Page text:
Gothic Beauty Magazine's Jessie "Nos" Seitz on Ms. 45
Ms. 45 was first brought to my attention when I was 17 years old. I had just begun to embrace the exploitation genre and had already seen Nekromantik, Cannibal Holocaust, and Last House on the Left. A friend of mine handed me a VHS bootleg of Ms. 45, which turned out to be the coveted unrated version of the film. I couldn’t believe my eyes… this film was so beautiful and so true to my own heart. The revenge exorcised in this story still satisfies me every time I watch it.
Set in NYC during the early '80s, Ms .45 follows the story of a mute seamstress named Thana. After being raped twice in a single day, Thana decides to take revenge on a perverted world. This film’s climax is truly one for the history books. If you haven’t seen this one yet, I highly recommend you seek out the unrated copy, which still floats around on VHS but has not made it to DVD. The DVD version put out by Image Entertainment is a censored version, or such was the case last time I checked. This picture still holds so much relevance that it’s a shame it doesn’t get brought up more in film conversation.
Cinema Suicide's Bryan White on The Exterminator
I feel like when it comes to the grindhouse, you have a real narrow band of about 20 years between 1960 and 1980 to pick a favorite, and narrowing that spectrum down to one movie is tough business because grindhouse is a sort of exploitation umbrella term. Are we talking sexploitation? Car chases? Good ol' boy movies? Kung fu? How do you make your decision? I'll tell you. Pick your favorite genre. Pick your favorite movie in that genre. Easy peasy. For me, there is no contest. The only answer is The Exterminator.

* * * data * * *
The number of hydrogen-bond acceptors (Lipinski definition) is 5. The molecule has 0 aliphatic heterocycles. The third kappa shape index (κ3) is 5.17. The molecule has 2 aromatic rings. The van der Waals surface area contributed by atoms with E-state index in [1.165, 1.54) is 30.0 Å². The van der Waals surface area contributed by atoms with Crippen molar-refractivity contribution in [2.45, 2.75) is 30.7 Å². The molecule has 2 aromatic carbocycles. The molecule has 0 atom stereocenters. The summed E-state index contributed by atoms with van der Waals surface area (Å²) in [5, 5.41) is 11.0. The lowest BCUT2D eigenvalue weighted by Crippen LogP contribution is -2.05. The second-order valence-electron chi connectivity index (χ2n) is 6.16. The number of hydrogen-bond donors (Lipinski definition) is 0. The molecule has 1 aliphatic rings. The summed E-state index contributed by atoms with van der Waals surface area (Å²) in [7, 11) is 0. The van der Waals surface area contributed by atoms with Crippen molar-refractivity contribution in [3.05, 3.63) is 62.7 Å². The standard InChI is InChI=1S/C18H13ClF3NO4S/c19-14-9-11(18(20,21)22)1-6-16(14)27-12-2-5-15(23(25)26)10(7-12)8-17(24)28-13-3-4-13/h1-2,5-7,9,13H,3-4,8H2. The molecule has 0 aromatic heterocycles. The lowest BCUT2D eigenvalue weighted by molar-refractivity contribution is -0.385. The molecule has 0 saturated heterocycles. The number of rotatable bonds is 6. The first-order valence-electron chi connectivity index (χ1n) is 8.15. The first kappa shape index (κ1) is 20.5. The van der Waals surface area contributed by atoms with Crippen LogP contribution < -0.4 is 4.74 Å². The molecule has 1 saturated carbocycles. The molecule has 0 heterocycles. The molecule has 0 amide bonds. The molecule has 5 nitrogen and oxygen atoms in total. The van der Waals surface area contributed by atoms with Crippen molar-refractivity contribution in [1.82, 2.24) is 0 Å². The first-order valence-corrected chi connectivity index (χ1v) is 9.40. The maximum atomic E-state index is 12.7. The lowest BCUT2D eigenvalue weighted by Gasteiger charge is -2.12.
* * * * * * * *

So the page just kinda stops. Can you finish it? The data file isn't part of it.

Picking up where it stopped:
Revenge movies, for reasons that I suspect are strongly unhealthy from a mental health point of view, appeal to me like few others. Why is that? I don't know. If there's one thing I'm not, it's violent, so I don't know where my love affair with revenge movies comes from. In particular, I love vigilante movies, and The Exterminator used to call to me from the video store shelves. A rugged dude in a motorcycle helmet wielding a flamethrower caught my eye like nothing else in the store and, man, was I happy to finally catch up with this nasty piece of cinema.